We do not invent language, we inherit it.  Language has its own genius that re-creates itself through our use of it.  We are the means by which it grows and keeps itself alive.  Like a god, it speaks through us and survives us.  Our minds are created by language; our thinking is made possible by the structure it provides, just as our bodies know only what our senses are capable of perceiving.  And if we give ourselves to the language, embracing it, cherishing it word by word, laughing as we name the world, we may take on something of its grandeur and its majesty.  I want to say that we receive its "grace', for we enter into the community of mind that crosses time and place, containing them. Every true poem, by its very nature, is a celebration of its inheritance—the language—which is never ours, though we, in our passing, partake of its ongoing grace.

(From “On Wording,” an essay by Robert Pack in Writers on Writing, edited by Robert Pack and Jay Parini, p.192)


The author’s voice, the narrative voice that delivers the information, is a kind of extra character.

Examples of "voice":

She was not a forensic expert, but it appeared that the laser-beam had penetrated his body from behind.

She was no expert on this stuff, but it looked like he got blasted from the back.

We read stories written in many different voices: eloquent, casual, sassy, hip, melancholy, cynical, and so forth.

Different stories may call for a different narrative voice. The voice I aimed for with my first novel was, “A good story, plainly told.” Also, “Spare, vivid prose.” I kept both those notes on my computer.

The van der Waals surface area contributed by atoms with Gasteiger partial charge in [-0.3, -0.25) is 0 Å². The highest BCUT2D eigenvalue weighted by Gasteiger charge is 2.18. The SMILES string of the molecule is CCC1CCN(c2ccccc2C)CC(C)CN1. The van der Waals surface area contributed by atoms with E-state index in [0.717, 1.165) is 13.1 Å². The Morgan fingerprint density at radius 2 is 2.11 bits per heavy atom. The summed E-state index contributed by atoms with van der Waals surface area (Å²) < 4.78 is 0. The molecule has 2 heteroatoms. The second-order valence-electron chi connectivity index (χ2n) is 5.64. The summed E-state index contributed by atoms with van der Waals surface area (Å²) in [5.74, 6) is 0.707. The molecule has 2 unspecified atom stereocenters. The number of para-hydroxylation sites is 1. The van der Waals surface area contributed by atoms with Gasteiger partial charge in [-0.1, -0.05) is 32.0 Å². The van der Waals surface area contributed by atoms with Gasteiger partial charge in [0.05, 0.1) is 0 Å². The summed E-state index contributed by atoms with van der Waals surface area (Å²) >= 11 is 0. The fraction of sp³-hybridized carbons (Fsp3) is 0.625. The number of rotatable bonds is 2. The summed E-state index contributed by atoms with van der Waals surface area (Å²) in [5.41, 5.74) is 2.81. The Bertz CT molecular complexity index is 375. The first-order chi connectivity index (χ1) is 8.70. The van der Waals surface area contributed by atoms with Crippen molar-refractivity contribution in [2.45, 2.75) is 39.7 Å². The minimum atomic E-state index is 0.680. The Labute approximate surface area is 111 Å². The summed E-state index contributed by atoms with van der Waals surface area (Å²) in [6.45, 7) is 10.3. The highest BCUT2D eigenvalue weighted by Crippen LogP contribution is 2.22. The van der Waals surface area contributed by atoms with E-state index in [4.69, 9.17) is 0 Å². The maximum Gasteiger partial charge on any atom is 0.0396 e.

Don’t worry about “finding your voice.” Just tell the truth, as you experience it. Write like you talk.

The same is true for “style.” It emerges naturally, like an apple from an apple tree.  You don’t have to do anything to force it.

Tao of first drafts

  • First, write from the heart, then edit with the head.
  • Lao Tzu said, “Do without ado.” (Get out of the way of the process.)
  • Don’t concentrate on your writing. Tell the story. That is, one scene at a time, focus on the characters and their situation.
  • Stories are greater than words because people and events are greater than words. Therefore, don’t focus on the words. FEEL the story and let the words happen.

The Correct Way to Get Laid

I made these dummy notes to fix my own grammar on this quirky English verb.

The verb is lay. It takes a thing. (mnemonic: lay thing = plaything) Laid is its past. Laying is its present.

Lie means reclining. It does not take a thing. Its past is lay. Its past (with “have”or “has”) is lain. Its present is lying.

I am laying the book on the table. The guy is laying the blame on him.

I am lying in bed. I am lying on my back.

WRONG: He is laying on the beach. I am laying down. He lays on the beach all day. I will lay down.
RIGHT: He is lying on the beach. I am lying down. He lies on the beach all day. I will lie down.

I laid the book on the table. The guy laid the blame on him.

He lay on the beach all day. He has lain on the beach all day. I lay down yesterday. I have lain down all day.

I will lay the book on the table. The guy will try to lay the blame on him.

I think I will lie down and take a nap. I’ll lie on my stomach for a while.

The Tao of Writing ('wei wu wei" is Chinese for "do without effort")

Wei wu wei.
Do without ado.
Let the songs flow through
as through hollow bamboo.
I am a flute the Tao plays.
Do without doing.
Wei wu wei.

Themes I like to write and to read

While I cannot be accused of writing the same book over and again, I have noticed that I tend to return to a set of themes that are tattooed in my soul.

 ·    Reluctant hero/reluctant messiah. Ordinary persons thrust into extraordinary events must rise to meet       great challenges.

·        Outcasts. A character who doesn’t fit in because of some extraordinary trait (werewolf, Neanderthal, giantism, psychic abilities) learns to accept and love herself while coming to terms with other people. These abilities cause self-conflict. Often the character is afraid of her own power and tries to keep it secret. By the end of the story, the character has usually learned how to cope with her powers. I loved Tarzan: The Legend of Lord Graystoke.